On Sunday evening, June 26, 1977 I sat down at the desk in my room at Wroxton Abbey in Oxfordshire, England. The next day I would attend the first of my master’s level classes at Wroxton College, the British campus of Fairleigh Dickinson University. That summer we would be reading Henry VI, Parts One,Two and Three. Later in the summer, we would be attending all three of these Shakespearean history plays performed at the Royal Shakespeare Theater in Stratford-upon-Avon.
I still remember the thrill I felt when I read that the setting of the first scene was Westminster Abbey. I had just been there the day before. Yes, I loved Shakespeare before, but my three summers at Wroxton would transform that love into unconditional adoration.
Imagine my horror when I picked up the newspaper this past October and read the following headline: “Oxford says Shakespeare will share credit for Henry VI.” Wait…what? That’s right. Oxford University Press’ new edition of Shakespeare’s works will credit Christopher Marlowe as co-author of the Henry VI plays. [Are you rolling in your grave, Will?]
Gary Taylor, a professor at Florida State University and the principal investigator of the new edition crowed, “Shakespeare has now entered the world of big data.” He and a team of 23 international “scholars” used “computerized data sets to reveal patterns, trends and associations— analyzing not only Shakespeare’s words, but also those of his contemporaries.”
Seriously? Why would anyone do that? Have modern scholars run out of original ideas and thoughts to explore and research? This reminded me of one disappointing lecture by a tutor at Wroxton that focused on the number of active and passive verbs Shakespeare used in his plays. After listening to visiting Shakespearean scholars lecture all semester, providing brilliant insights into Elizabethan life and times and inspiring interpretations of Shakespeare’s writing, I found the verb identification exercise rather uninspiring. And now, computer analysis of Shakespeare? Positively dispiriting, not to mention yawn-inducing.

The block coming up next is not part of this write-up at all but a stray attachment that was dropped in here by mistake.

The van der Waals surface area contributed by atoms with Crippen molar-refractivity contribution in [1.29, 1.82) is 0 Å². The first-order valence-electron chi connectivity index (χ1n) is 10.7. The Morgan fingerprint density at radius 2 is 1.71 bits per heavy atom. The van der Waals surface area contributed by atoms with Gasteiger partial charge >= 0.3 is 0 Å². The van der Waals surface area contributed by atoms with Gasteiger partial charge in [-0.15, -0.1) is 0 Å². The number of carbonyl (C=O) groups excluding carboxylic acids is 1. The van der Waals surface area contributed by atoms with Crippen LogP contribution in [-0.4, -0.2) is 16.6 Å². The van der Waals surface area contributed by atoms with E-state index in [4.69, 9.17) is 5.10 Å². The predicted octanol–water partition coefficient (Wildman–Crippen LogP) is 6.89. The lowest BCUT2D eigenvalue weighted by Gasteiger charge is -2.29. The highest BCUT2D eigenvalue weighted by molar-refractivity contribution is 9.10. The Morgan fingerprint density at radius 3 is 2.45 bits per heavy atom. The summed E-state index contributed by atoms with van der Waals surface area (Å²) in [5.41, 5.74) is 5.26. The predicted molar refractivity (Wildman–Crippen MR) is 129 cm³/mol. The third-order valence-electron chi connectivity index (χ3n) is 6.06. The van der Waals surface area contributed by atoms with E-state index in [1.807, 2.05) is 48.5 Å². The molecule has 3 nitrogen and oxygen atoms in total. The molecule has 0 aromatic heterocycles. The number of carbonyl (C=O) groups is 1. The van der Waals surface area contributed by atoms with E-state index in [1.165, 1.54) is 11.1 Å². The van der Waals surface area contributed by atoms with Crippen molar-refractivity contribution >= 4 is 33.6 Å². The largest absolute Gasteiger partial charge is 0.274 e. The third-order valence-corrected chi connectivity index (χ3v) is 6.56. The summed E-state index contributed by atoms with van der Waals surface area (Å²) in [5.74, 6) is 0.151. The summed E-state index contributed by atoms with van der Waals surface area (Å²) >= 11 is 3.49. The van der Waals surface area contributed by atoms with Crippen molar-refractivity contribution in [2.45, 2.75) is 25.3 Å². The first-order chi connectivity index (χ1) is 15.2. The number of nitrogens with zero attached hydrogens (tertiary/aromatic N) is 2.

It’s no secret that writers often seek the advice of other writers, and in Elizabethan England, there was “a demand for new material to feed the appetite of the first mass entertainment industry.” I’ll concede that the small group of writers working at that time probably consulted one another and may have even collaborated. As a writer myself, I participate in classes and critique groups where members of the group provide wonderful suggestions about editing my phrasing, language, and even plot, and I have amended my work based on their suggestions. Does that make them my co-authors?
It’s hard to account for the obsession with discrediting a beloved and venerated writer who’s been dead nearly 500 years. Historically, there have been writers, scholars and critics who questioned Shakespeare’s ability to have written all the plays that have traditionally been attributed to him. Some say Shakespeare simply didn’t have the experience to write about the subject matter he covered. In response to that James Shapiro, author of Contested Will: Who Wrote Shakespeare? writes:
“What I find most disheartening about the claim that Shakespeare of Stratford lacked the life experience to have written the plays is that it diminishes the very thing that makes him exceptional: his imagination.”
So, my question to the scholars using “big data” to analyze Shakespeare’s plays is what imaginative contribution have you made to the world of literature? Even if you’re right, does it really matter that Christopher Marlowe, a poet and playwright himself, may have written some scenes in the Henry VI plays, perhaps to help out a fellow writer trying to meet a deadline or because he needed the money?
Will any one of the scholars who completed this study be quoted 500 years from now? Methinks the answer lies in the Bard’s own words. Compared to Shakespeare, the scholar using computer analytics to define his work is:
“…but a walking shadow, a poor player
That struts and frets his hour upon the stage
And then is heard no more.” Macbeth, Act V, Scene 5
And as for his computer study, well:
“ It is a tale
Told by an idiot, full of sound and fury
Signifying nothing.” Macbeth, Act V, Scene 5
Long live Shakespeare! Long live the Bard!